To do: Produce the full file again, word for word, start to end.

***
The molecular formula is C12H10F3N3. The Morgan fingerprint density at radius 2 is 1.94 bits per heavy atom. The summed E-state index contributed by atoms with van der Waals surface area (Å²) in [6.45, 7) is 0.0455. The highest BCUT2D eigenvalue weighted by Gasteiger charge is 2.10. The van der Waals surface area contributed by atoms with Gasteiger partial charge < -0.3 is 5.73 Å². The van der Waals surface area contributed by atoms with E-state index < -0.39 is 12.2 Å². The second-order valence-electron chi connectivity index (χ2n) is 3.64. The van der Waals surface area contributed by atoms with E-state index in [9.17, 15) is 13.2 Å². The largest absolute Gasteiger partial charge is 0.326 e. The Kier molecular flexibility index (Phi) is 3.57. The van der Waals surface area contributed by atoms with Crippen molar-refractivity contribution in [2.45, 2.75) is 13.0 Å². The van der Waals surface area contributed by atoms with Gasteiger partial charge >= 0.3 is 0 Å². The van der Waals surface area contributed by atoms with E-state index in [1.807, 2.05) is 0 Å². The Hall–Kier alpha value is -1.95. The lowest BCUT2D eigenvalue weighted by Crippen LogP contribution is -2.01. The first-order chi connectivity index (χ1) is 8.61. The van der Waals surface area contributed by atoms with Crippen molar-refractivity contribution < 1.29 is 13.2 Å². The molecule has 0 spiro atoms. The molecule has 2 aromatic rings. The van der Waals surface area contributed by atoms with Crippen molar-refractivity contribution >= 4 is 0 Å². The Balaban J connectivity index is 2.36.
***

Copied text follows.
The molecular formula is C12H10F3N3. The Morgan fingerprint density at radius 2 is 1.94 bits per heavy atom. The summed E-state index contributed by atoms with van der Waals surface area (Å²) in [6.45, 7) is 0.0455. The highest BCUT2D eigenvalue weighted by Gasteiger charge is 2.10. The van der Waals surface area contributed by atoms with Gasteiger partial charge < -0.3 is 5.73 Å². The van der Waals surface area contributed by atoms with E-state index < -0.39 is 12.2 Å². The second-order valence-electron chi connectivity index (χ2n) is 3.64. The van der Waals surface area contributed by atoms with E-state index in [9.17, 15) is 13.2 Å². The largest absolute Gasteiger partial charge is 0.326 e. The Kier molecular flexibility index (Phi) is 3.57. The van der Waals surface area contributed by atoms with Crippen molar-refractivity contribution in [2.45, 2.75) is 13.0 Å². The van der Waals surface area contributed by atoms with Gasteiger partial charge >= 0.3 is 0 Å². The van der Waals surface area contributed by atoms with E-state index in [1.807, 2.05) is 0 Å². The Hall–Kier alpha value is -1.95. The lowest BCUT2D eigenvalue weighted by Crippen LogP contribution is -2.01. The first-order chi connectivity index (χ1) is 8.61. The van der Waals surface area contributed by atoms with Crippen molar-refractivity contribution < 1.29 is 13.2 Å². The molecule has 0 spiro atoms. The molecule has 2 aromatic rings. The van der Waals surface area contributed by atoms with Crippen molar-refractivity contribution >= 4 is 0 Å². The Balaban J connectivity index is 2.36.